Even though the money isn't available now and the rules haven't been set up, common sense says that whenever the program begins, you'll want to be ready. With 112 million households in the country, that $300 million won't go far.
Over all, the trusty fridge is one heck of a guzzler, using anywhere from 5 percent to 8 percent of household energy, more than any other appliance.
But technological advances have been swift and steady.
Gerry Gerhard, co-owner of Gerhard's Appliances in Glenside, has watched it all happen. The insulation, compressors, and gaskets have all improved. Even a switch to LED lighting - it uses less energy and is cooler - helps.
In general, a new efficient refrigerator uses about half the energy of its 10-year-old cousin, federal statistics show.
"People use the word hog," lamented Jill Notini of the Association of Home Appliance Manufacturers. "I feel terrible for this appliance that has made such strides."
Still, a fridge is a big-ticket item to replace. So most don't. According to the Energy Information Administration, in 2005 there were 135 million refrigerators in the United States, and 104 million were considered inefficient.
The nonprofit advocacy group Alliance to Save Energy estimates that if the older gluttons were replaced, Americans would save $866 million a year in utility costs.
How to know when to buy? Uncle Sam's efficiency program, Energy Star, has a refrigerator calculator on its Web site: www.energystar.gov.
All refrigerators manufactured in the United States must meet minimum efficiency standards, but Energy Star-certified models are at least 20 percent more efficient.
Plug in your electric rate and the model number of your fridge, and it will tell you how much energy it uses. Then it compares that to what a basic Energy Star model would use.
What it doesn't factor in is the impact of making and transporting a new refrigerator. But environmentalists agree that if the energy savings are significant, it's worth making the switch. Plus, 95 percent of the materials in the old ones are recyclable.
At least one rule is hard and fast: If you buy a new one, get rid of the old one.
When a friend of mine moved into a new home about 20 years ago, her old fridge went into the garage. Handy for beer and parties.
But she was aghast when we plugged in the numbers. Her main refrigerator, just a few years old, was costing $82 a year to run. The garage unit was sucking electrons at a rate of $227 a year.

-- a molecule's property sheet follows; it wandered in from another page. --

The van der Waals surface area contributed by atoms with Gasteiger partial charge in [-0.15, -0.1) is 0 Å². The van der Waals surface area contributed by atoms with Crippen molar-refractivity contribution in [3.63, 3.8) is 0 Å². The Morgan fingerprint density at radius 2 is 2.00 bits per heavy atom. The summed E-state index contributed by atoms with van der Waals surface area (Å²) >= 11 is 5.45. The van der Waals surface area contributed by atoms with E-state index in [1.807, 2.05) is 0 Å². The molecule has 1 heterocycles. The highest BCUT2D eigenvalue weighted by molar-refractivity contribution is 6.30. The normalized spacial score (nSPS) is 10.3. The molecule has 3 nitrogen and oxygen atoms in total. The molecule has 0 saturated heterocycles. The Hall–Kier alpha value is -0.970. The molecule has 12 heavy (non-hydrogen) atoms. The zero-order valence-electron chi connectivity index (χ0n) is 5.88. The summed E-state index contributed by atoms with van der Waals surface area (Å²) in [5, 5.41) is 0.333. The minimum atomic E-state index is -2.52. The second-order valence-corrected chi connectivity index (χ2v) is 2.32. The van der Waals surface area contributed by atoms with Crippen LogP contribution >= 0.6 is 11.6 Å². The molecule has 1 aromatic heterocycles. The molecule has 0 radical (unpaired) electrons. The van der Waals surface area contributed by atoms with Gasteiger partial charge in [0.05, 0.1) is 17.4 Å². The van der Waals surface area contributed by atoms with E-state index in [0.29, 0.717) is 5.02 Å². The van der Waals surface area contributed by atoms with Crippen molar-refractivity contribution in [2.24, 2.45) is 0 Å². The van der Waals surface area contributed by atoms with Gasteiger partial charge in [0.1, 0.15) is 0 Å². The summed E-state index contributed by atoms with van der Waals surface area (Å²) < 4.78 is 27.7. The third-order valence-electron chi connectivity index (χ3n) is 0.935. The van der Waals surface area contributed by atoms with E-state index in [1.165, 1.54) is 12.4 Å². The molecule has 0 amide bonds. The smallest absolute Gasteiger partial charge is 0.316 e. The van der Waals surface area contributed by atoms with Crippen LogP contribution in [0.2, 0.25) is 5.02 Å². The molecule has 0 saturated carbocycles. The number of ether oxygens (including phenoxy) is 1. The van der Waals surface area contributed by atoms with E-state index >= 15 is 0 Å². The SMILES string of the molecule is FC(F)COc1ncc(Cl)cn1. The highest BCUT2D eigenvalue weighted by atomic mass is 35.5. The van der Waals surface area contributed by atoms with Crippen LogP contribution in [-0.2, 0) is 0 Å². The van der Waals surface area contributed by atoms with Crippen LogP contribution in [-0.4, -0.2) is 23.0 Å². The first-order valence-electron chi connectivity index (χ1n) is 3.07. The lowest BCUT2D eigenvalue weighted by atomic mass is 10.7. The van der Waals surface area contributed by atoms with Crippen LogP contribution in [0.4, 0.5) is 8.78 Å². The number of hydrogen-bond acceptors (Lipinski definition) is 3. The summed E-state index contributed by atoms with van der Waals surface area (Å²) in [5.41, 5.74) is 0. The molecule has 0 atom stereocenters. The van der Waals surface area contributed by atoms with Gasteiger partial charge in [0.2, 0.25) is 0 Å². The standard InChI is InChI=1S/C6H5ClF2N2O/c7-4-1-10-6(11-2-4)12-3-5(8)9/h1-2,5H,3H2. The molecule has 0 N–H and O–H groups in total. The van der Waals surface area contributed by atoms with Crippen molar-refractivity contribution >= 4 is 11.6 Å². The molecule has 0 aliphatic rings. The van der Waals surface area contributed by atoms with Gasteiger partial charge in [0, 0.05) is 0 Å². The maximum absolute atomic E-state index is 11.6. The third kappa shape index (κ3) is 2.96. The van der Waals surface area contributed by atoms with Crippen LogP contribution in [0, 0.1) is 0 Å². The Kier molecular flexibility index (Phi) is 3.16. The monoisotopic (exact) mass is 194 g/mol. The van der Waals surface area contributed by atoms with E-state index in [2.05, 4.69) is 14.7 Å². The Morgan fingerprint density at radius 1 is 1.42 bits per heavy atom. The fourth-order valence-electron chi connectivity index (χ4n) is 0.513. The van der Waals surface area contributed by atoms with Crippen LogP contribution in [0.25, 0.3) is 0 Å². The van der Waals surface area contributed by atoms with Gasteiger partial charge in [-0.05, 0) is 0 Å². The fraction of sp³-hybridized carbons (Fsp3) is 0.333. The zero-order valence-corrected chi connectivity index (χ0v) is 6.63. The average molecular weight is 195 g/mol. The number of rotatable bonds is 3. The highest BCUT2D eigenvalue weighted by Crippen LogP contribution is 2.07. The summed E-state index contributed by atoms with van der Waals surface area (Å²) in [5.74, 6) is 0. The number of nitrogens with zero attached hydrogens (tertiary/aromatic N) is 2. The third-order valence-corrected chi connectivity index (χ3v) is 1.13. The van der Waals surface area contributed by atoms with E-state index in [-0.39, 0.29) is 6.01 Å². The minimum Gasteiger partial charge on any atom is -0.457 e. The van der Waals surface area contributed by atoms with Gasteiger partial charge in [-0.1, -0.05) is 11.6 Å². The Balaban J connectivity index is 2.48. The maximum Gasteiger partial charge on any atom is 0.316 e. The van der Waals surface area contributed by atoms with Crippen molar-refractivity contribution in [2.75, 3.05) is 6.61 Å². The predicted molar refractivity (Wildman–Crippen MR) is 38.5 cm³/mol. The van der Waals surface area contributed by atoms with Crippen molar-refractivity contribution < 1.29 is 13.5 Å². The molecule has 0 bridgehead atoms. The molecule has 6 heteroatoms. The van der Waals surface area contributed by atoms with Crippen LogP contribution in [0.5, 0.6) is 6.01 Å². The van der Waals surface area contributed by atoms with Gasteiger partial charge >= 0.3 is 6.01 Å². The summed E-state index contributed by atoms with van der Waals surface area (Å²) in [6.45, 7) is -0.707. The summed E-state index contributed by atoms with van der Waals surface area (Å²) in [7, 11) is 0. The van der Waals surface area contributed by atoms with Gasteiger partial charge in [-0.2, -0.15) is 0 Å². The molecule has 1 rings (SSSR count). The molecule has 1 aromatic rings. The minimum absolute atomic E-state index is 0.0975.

I think she banished it from the premises last weekend.
So reviled are those second refrigerators that PacifiCorp, a Western power company, launched a project - "See ya later, refrigerator" - that pays its customers $30 to $35 per fridge. The idea was to reduce strain on the grid. Since 2003, they've picked up 100,000 in Utah alone.
Sure would be nice to have something like that here.
I've had my refrigerator for 10 years. The online calculator tells me it costs $82 a year to run, and that if I bought a new Energy Star model, I'd save $120 over five years.
That hardly covers the cost of a new one, so I'll hold.
Besides, it will allow time for technology to solve another refrigerator problem.
Remember how, years ago, scientists realized refrigerants were opening a vast hole in the planet's ozone layer?
Those refrigerants were replaced. But it turns out the new ones - HFCs and related "F-gases" - are some of the worst greenhouse gases around, far more potent than carbon dioxide, says Kert Davies, a refrigeration expert at Greenpeace.
The nonprofit advocacy organization has been pushing friendlier refrigerants - including isobutane, the stuff in lighters. Europe has embraced them, but not the United States.
Last fall, however, General Electric began navigating a regulatory maze to get the technology approved here.
If you're thinking of buying a new refrigerator:
Start with the calculator at www.energystar.gov.
When shopping, factor in the appliance's yellow "EnergyGuide" label listing the energy use and approximate annual operating cost.
Go small. Larger models cost more to operate, and a full refrigerator is more efficient than a half-empty one.
Models with top freezers are the most efficient, using 10 percent to 25 percent less energy than side-by-side models.
Consider doing without the ice-maker and dispenser. These increase energy use by 14 percent to 20 percent.
To get the most out of any
Position it away from heat - an oven or dishwasher. Leave room at the back and sides for air circulation.
Keep the air intake and condenser coils clean.
SOURCE: Energy Star
Contact staff writer Sandy Bauers at 215-854-5147 or email@example.com. To post a comment, visit her blog at http://go.philly.com/greenspace.